218 Misery. See Mrs. Shelley's Note on Shelley at Naples, above, p. 503. On this Medwin comments: “Had she been able to disentangle the threads of the mystery, she would have attributed his feelings to more than purely physical causes. Among the verses which she had probably never seen till they appeared in print was the Invocation to Misery, an idea taken from Shakespeare — making love to Misery, betokening his soul lacerated to rawness by the tragic event above detailed - the death of his unknown adorer."

Life, i. 330, 331. He refers to a story, previously told by him in The Angler in Wales, ii. 194, related by Shelley to him and Byron, that "the night before his departure from London in 1814 [1816], he re

ceived a visit from a married lady, young, handsome, and of noble connections, and whose disappearance from the world of fashion, in which she moved, may furnish to those curious in such inquiries a clue to her identity; " and he goes on to describe how, in spite of Shelley's entreaty and unknown to him, this lady followed him to the continent, kept near him, and at Naples, in this year, met him, told her wandering devotion, and there died. (Life, i. 324-329.) Medwin ascribes to this incident the next poem, and also the lines On a Faded Violet. Rossetti (i. 90) says he is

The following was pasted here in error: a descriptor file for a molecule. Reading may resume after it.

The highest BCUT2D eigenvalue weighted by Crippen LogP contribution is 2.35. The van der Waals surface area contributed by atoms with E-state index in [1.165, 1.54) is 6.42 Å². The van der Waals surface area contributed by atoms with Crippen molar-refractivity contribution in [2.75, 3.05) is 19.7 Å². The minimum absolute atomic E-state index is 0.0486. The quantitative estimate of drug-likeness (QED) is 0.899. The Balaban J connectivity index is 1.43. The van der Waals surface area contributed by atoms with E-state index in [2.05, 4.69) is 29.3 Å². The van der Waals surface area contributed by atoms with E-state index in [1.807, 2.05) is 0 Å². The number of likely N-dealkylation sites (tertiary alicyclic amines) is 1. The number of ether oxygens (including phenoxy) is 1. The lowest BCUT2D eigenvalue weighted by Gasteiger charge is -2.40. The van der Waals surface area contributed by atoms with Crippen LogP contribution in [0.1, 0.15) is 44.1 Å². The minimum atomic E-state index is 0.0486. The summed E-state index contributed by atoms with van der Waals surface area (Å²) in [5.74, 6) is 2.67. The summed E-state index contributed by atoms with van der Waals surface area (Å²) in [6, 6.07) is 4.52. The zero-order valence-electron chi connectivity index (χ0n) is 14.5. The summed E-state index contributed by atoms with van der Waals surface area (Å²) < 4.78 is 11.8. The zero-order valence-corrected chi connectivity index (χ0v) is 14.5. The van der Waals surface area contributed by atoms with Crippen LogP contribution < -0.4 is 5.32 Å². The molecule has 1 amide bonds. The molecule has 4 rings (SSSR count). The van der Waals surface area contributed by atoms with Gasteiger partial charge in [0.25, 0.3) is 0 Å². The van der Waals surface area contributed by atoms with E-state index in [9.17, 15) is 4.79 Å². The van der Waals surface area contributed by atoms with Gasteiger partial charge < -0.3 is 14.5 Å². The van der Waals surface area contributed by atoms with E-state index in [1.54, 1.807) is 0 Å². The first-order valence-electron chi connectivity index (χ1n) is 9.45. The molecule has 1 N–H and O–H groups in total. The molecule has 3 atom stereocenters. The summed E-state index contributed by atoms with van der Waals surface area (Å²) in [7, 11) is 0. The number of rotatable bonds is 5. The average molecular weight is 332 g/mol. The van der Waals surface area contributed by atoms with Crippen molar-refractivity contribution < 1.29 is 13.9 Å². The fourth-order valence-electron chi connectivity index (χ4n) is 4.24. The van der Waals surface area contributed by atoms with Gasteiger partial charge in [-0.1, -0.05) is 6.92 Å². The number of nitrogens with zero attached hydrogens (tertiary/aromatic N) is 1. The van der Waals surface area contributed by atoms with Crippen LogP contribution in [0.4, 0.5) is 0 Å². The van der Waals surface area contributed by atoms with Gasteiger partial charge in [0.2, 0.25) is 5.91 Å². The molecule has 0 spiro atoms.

assured on good authority" that Medwin's connecting Misery with these events is "not correct." Lady Shelley says: "Of this strange narrative it will be sufficient to say here that not the slightest allusion to it is to be found in any of the family documents." (Shelley Memorials, p. 92.) Rossetti connects with the story Shelley's letter to Peacock, May, 1820, in which he refers to his health as affected "by certain moral causes," and also his letter to Ollier, December 15, 1819, in which he expresses his intention to "write three other poems [besides Julian and Maddalo] the scenes of which will be laid at Rome, Florence, and Naples, but the subjects of which will be all drawn from dreadful or beautiful realities, as that of this was." Miss Clairmont asserted that she knew the lady's name and had seen her. At Naples there died a little girl who was to some extent in Shelley's charge, and of whom he wrote with feeling. Dowden (ii. 252, 253), suggests some connection between the two incidents.

TEXT: i. 1 by Rossetti, Forman.

iv. 4 We will Forman.

vi. 2 Thine arm shall be my Rossetti, Forman, Dowden. Mrs. Shelley's reading seems right, in poetic feeling.

viii. 5 Forman's conjecture is prosaic.

x. 2 lovers Rossetti.

xi. 3 even Rossetti.